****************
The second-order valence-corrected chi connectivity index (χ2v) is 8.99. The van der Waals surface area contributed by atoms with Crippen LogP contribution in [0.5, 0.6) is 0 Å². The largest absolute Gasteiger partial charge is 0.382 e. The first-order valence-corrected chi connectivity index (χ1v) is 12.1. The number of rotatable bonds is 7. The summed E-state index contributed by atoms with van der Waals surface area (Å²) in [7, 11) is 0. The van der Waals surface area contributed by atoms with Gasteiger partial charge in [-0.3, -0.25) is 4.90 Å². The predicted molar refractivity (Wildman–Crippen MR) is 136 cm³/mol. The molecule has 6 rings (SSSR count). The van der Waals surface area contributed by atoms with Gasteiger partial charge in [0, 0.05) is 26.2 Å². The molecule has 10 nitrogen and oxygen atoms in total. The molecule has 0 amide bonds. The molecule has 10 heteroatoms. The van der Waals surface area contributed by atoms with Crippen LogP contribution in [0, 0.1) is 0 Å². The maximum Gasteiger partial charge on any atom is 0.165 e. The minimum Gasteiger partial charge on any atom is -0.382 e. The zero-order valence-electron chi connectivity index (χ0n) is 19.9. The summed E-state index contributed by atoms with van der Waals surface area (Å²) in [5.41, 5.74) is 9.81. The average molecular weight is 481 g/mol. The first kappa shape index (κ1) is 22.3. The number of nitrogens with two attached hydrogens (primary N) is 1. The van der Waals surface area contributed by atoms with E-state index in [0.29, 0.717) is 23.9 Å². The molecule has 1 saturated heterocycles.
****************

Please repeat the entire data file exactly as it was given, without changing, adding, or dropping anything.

The second-order valence-corrected chi connectivity index (χ2v) is 8.99. The van der Waals surface area contributed by atoms with Crippen LogP contribution in [0.5, 0.6) is 0 Å². The largest absolute Gasteiger partial charge is 0.382 e. The first-order valence-corrected chi connectivity index (χ1v) is 12.1. The number of rotatable bonds is 7. The summed E-state index contributed by atoms with van der Waals surface area (Å²) in [7, 11) is 0. The van der Waals surface area contributed by atoms with Gasteiger partial charge in [-0.3, -0.25) is 4.90 Å². The predicted molar refractivity (Wildman–Crippen MR) is 136 cm³/mol. The molecule has 6 rings (SSSR count). The van der Waals surface area contributed by atoms with Gasteiger partial charge in [0, 0.05) is 26.2 Å². The molecule has 10 nitrogen and oxygen atoms in total. The molecule has 0 amide bonds. The molecule has 10 heteroatoms. The van der Waals surface area contributed by atoms with Crippen LogP contribution in [0, 0.1) is 0 Å². The maximum Gasteiger partial charge on any atom is 0.165 e. The minimum Gasteiger partial charge on any atom is -0.382 e. The zero-order valence-electron chi connectivity index (χ0n) is 19.9. The summed E-state index contributed by atoms with van der Waals surface area (Å²) in [5.41, 5.74) is 9.81. The average molecular weight is 481 g/mol. The first kappa shape index (κ1) is 22.3. The number of nitrogens with two attached hydrogens (primary N) is 1. The van der Waals surface area contributed by atoms with E-state index in [0.29, 0.717) is 23.9 Å². The molecule has 1 saturated heterocycles.